Theatre Delicatessen is fast becoming one of my favourite theatre companies. Their plays, ranging from Philip Ridley’s deeply disturbing Mercury Fur, to Ibsen’s controversial A Doll’s House, to the current adaptation of Henry V, are immersive theatre at its best, transforming the playwright’s words into unique, engaging, and intelligent creations. It is the latter that I went to see on rainy Tuesday evening this month. Unfamiliar with this particular Shakespeare (bar a monologue or two rehearsed at university), I’d booked it in order to see a friend perform. I was rewarded with yet another all-encompassing experience of text, emotion, and design ingenuity.
Philip Desmeules was a dignified Henry, as he should have been, strong but with a softness that denoted a true love of his country and men. With an innately regal quality, Desmeules brought Henry to the stage in an unpretentious and natural way that did justice to both Shakespeare’s words and the character’s humanity.
Out of a truly phenomenal cast I was particularly impressed by Fluellen (Christopher Tester). As I’d not read the play before it may have been hard to distinguish the various characters; however Tester brought Fluellen, along with two other characters, a wonderful emotion to what would be a comedic persona, coming to the fore in the final scenes.
Similarly, Liam Smith had two very contrasting roles – those of Pistol and the French King Charles VI – and was able to differentiate the personalities perfectly, almost as though he were indeed two separate men.
I have seen Margaret-Ann Bain in Theatre Deli’s production of A Doll’s House and found her to be an extraordinary actress with great presence and authority within her male role as Torvald – she did not disappoint in this piece either, as both Pistol’s brash wife and three other parts.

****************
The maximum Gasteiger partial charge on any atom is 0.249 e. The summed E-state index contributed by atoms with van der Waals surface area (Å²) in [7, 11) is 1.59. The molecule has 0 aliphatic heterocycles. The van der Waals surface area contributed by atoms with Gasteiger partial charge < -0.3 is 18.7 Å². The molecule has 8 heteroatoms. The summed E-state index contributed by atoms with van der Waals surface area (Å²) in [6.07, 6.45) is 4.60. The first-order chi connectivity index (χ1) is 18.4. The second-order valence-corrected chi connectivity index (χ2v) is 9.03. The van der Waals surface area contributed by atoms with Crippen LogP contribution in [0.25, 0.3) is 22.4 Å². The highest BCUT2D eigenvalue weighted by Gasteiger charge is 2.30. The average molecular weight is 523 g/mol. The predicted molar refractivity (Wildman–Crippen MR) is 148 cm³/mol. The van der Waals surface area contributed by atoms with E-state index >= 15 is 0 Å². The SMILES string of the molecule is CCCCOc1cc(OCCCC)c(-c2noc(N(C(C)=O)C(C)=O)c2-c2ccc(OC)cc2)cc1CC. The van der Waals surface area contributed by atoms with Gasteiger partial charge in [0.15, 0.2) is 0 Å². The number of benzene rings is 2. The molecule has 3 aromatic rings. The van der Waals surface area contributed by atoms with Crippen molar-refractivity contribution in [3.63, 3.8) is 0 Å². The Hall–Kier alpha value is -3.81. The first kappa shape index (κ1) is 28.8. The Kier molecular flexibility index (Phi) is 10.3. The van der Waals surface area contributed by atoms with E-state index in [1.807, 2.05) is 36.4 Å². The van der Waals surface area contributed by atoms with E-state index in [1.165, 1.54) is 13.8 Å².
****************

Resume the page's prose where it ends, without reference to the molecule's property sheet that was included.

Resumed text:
I’ve known Isaac Jones for a few years now, first as a vocal coach and now (if I may be so bold) as a friend, and have seen him perform in a restoration comedy and Theatre Deli’s Mercury Fur, so was greatly looking forward to seeing him in a Shakespeare after having been coached in such texts a few years back. It is almost needless to say that his expertise in language was wholly evident in his roles as Bishop of Ely, Duke of Bedford, and others, and his impressive French at one point was a brilliant surprise.
The director, Roland Smith, brought Henry V to life in the old BBC site of Marylebone Gardens, which is little more than an open plan basement. But alongside a talented crew of designers (including Katharine Heath) and craftsmen, with a bar installation by the HalfCut Company, he created a military bunker and a whole world of battle that encompassed the audience. Sitting on sandbags and hearing helicopters flying overhead built such an atmosphere that the full-length (2hour) show seemed to be over in a matter of minutes, leaving you a little shell-shocked but amazed at this historical depiction and theatrical wonder.
Henry V runs at the Marylebone Gardens until the 30th June. For more info click here.